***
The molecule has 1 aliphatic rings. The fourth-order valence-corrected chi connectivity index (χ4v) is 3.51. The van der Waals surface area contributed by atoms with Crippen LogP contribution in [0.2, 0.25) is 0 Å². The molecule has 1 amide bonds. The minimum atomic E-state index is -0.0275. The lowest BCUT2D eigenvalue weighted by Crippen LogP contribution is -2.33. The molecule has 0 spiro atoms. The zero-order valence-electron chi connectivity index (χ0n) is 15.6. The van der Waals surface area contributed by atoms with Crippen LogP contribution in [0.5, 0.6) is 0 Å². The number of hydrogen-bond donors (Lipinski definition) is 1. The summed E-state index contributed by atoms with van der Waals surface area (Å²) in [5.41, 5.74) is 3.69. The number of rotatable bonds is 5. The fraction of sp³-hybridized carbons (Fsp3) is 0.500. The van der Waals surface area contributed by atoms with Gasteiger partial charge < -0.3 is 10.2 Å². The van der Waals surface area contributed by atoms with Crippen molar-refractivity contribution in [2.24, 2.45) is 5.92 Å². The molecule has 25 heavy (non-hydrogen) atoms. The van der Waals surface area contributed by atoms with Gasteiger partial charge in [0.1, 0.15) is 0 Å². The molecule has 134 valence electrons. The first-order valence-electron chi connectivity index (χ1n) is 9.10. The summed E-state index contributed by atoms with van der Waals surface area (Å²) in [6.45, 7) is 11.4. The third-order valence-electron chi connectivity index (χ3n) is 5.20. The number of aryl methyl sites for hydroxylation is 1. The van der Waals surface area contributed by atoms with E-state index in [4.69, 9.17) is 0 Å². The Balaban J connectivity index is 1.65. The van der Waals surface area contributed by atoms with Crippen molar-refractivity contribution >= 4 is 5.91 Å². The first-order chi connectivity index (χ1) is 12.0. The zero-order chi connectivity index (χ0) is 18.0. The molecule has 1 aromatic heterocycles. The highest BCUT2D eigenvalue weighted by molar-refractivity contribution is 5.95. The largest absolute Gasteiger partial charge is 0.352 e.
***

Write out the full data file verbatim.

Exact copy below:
The molecule has 1 aliphatic rings. The fourth-order valence-corrected chi connectivity index (χ4v) is 3.51. The van der Waals surface area contributed by atoms with Crippen LogP contribution in [0.2, 0.25) is 0 Å². The molecule has 1 amide bonds. The minimum atomic E-state index is -0.0275. The lowest BCUT2D eigenvalue weighted by Crippen LogP contribution is -2.33. The molecule has 0 spiro atoms. The zero-order valence-electron chi connectivity index (χ0n) is 15.6. The van der Waals surface area contributed by atoms with Crippen LogP contribution in [0.5, 0.6) is 0 Å². The number of hydrogen-bond donors (Lipinski definition) is 1. The summed E-state index contributed by atoms with van der Waals surface area (Å²) in [5.41, 5.74) is 3.69. The number of rotatable bonds is 5. The fraction of sp³-hybridized carbons (Fsp3) is 0.500. The van der Waals surface area contributed by atoms with Gasteiger partial charge < -0.3 is 10.2 Å². The van der Waals surface area contributed by atoms with Crippen molar-refractivity contribution in [2.24, 2.45) is 5.92 Å². The molecule has 25 heavy (non-hydrogen) atoms. The van der Waals surface area contributed by atoms with Gasteiger partial charge in [0.1, 0.15) is 0 Å². The molecule has 134 valence electrons. The first-order valence-electron chi connectivity index (χ1n) is 9.10. The summed E-state index contributed by atoms with van der Waals surface area (Å²) in [6.45, 7) is 11.4. The third-order valence-electron chi connectivity index (χ3n) is 5.20. The number of aryl methyl sites for hydroxylation is 1. The van der Waals surface area contributed by atoms with E-state index in [4.69, 9.17) is 0 Å². The Balaban J connectivity index is 1.65. The van der Waals surface area contributed by atoms with Crippen molar-refractivity contribution >= 4 is 5.91 Å². The first-order chi connectivity index (χ1) is 12.0. The zero-order chi connectivity index (χ0) is 18.0. The molecule has 1 aromatic heterocycles. The highest BCUT2D eigenvalue weighted by molar-refractivity contribution is 5.95. The largest absolute Gasteiger partial charge is 0.352 e.